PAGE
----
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Connexin43 Hemichannel Targeting With TAT-Gap19 Alleviates Radiation-Induced Endothelial Cell Damage

Authors
  • Ramadan, Raghda
  • Vromans, Els
  • Anang, Dornatien Chuo
  • Goetschalckx, Ines
  • Hoorelbeke, Delphine
  • Decrock, Elke
  • Baatout, Sarah
  • Leybaert, Luc
  • Aerts, An
Publication Date
Jan 01, 2020
Identifiers
DOI: 10.3389/fphar.2020.00212
OAI: oai:archive.ugent.be:8663262
Source
Ghent University Institutional Archive
Keywords
Language
English
License
Green
External links

Abstract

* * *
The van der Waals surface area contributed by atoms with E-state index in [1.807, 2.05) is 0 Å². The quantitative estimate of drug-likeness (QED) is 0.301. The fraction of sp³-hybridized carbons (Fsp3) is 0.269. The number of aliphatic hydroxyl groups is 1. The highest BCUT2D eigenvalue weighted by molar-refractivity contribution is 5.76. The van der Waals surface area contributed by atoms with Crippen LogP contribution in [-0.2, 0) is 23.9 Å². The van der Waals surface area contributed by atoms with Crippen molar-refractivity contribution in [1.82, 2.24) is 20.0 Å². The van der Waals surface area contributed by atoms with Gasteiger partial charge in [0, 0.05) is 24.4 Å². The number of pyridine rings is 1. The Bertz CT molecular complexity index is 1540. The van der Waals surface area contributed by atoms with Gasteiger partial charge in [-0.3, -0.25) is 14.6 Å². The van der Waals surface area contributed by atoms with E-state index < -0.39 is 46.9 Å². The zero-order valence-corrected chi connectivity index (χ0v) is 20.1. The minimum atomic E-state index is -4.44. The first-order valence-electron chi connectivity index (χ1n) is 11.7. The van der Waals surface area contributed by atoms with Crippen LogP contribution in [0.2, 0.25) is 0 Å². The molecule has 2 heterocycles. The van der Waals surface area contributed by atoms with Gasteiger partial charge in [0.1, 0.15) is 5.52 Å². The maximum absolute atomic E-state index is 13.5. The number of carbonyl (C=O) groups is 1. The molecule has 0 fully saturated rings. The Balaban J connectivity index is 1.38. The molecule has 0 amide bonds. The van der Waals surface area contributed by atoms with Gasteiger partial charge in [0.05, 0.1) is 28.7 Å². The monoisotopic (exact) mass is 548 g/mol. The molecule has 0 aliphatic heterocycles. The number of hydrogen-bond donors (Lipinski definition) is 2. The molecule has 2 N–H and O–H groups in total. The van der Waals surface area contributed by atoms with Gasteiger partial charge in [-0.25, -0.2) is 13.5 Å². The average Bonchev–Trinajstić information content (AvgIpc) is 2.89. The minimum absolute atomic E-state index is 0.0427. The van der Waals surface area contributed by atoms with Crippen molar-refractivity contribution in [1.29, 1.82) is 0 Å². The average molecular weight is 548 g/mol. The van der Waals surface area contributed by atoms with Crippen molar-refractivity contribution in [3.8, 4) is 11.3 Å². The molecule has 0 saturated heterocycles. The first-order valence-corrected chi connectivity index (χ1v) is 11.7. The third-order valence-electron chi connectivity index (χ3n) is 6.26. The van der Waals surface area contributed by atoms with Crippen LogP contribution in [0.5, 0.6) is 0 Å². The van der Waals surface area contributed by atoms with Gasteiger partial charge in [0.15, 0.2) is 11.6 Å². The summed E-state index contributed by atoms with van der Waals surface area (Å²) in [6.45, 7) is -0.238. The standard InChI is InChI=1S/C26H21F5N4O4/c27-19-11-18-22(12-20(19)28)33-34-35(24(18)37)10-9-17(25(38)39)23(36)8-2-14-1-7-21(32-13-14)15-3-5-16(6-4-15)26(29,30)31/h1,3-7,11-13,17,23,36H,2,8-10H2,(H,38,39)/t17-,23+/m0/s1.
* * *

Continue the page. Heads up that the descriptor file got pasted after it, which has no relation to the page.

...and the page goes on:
Background Emerging evidence indicates an excess risk of late occurring cardiovascular diseases, especially atherosclerosis, after thoracic cancer radiotherapy. Ionizing radiation (IR) induces cellular effects which may induce endothelial cell dysfunction, an early marker for atherosclerosis. In addition, intercellular communication through channels composed of transmembrane connexin proteins (Cxs), i.e. Gap junctions (direct cell-cell coupling) and hemichannels (paracrine release/uptake pathway) can modulate radiation-induced responses and therefore the atherosclerotic process. However, the role of endothelial hemichannel in IR-induced atherosclerosis has never been described before. Materials and Methods Telomerase-immortalized human Coronary Artery/Microvascular Endothelial cells (TICAE/TIME) were exposed to X-rays (0.1 and 5 Gy). Production of reactive oxygen species (ROS), DNA damage, cell death, inflammatory responses, and senescence were assessed with or without applying a Cx43 hemichannel blocker (TAT-Gap19). Results We report here that IR induces an increase in oxidative stress, cell death, inflammatory responses (IL-8, IL-1 beta, VCAM-1, MCP-1, and Endothelin-1) and premature cellular senescence in TICAE and TIME cells. These effects are significantly reduced in the presence of the Cx43 hemichannel-targeting peptide TAT-Gap19. Conclusion Our findings suggest that endothelial Cx43 hemichannels contribute to various IR-induced processes, such as ROS, cell death, inflammation, and senescence, resulting in an increase in endothelial cell damage, which could be protected by blocking these hemichannels. Thus, targeting Cx43 hemichannels may potentially exert radioprotective effects.

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